The ability to transfer knowledge across tasks and generalize to novel ones is an important hallmark of human intelligence. Yet not much is known about human multitask reinforcement learning. We study participants’ behaviour in a two-step decision-making task with multiple features and changing reward functions. We compare their behaviour with two algorithms for multitask reinforcement learning, one that maps previous policies and encountered features to new reward functions and one that approximates value functions across tasks, as well as to standard model-based and model-free algorithms. Across three exploratory experiments and a large preregistered confirmatory experiment, our results provide evidence that participants who are able to learn the task use a strategy that maps previously learned policies to novel scenarios. These results enrich our understanding of human reinforcement learning in complex environments with changing task demands.
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Anonymized participant data and model simulation data are available at https://github.com/tomov/MTRL.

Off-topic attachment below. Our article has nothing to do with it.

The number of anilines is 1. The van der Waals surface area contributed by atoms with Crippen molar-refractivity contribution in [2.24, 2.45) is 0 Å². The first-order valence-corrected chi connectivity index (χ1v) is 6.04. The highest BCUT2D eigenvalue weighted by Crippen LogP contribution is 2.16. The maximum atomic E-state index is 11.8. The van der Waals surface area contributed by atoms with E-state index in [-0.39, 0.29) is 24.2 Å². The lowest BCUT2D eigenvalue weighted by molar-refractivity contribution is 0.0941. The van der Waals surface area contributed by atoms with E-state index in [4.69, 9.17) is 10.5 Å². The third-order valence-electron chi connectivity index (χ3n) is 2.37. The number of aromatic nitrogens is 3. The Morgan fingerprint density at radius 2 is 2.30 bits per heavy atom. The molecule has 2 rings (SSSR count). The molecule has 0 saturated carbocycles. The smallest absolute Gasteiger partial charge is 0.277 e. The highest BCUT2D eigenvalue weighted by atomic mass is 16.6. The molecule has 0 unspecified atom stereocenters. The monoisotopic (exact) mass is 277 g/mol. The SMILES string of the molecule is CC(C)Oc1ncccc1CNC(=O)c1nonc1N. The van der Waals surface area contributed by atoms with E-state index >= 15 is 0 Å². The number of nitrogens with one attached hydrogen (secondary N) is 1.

Code for all models and analyses is available at https://github.com/tomov/MTRL.
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The authors thank N. Franklin and W. Yang for helpful discussions. This research was supported by the Toyota Corporation, the Office of Naval Research (award N000141712984), the Harvard Data Science Initiative and the Center for Brains, Minds and Machines (CBMM), funded by NSF STC award CCF-1231216. The funders had no role in study design, data collection and analysis, decision to publish or preparation of the manuscript.
The authors declare no competing interests.
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Tomov, M.S., Schulz, E. & Gershman, S.J. Multi-task reinforcement learning in humans. Nat Hum Behav 5, 764–773 (2021). https://doi.org/10.1038/s41562-020-01035-y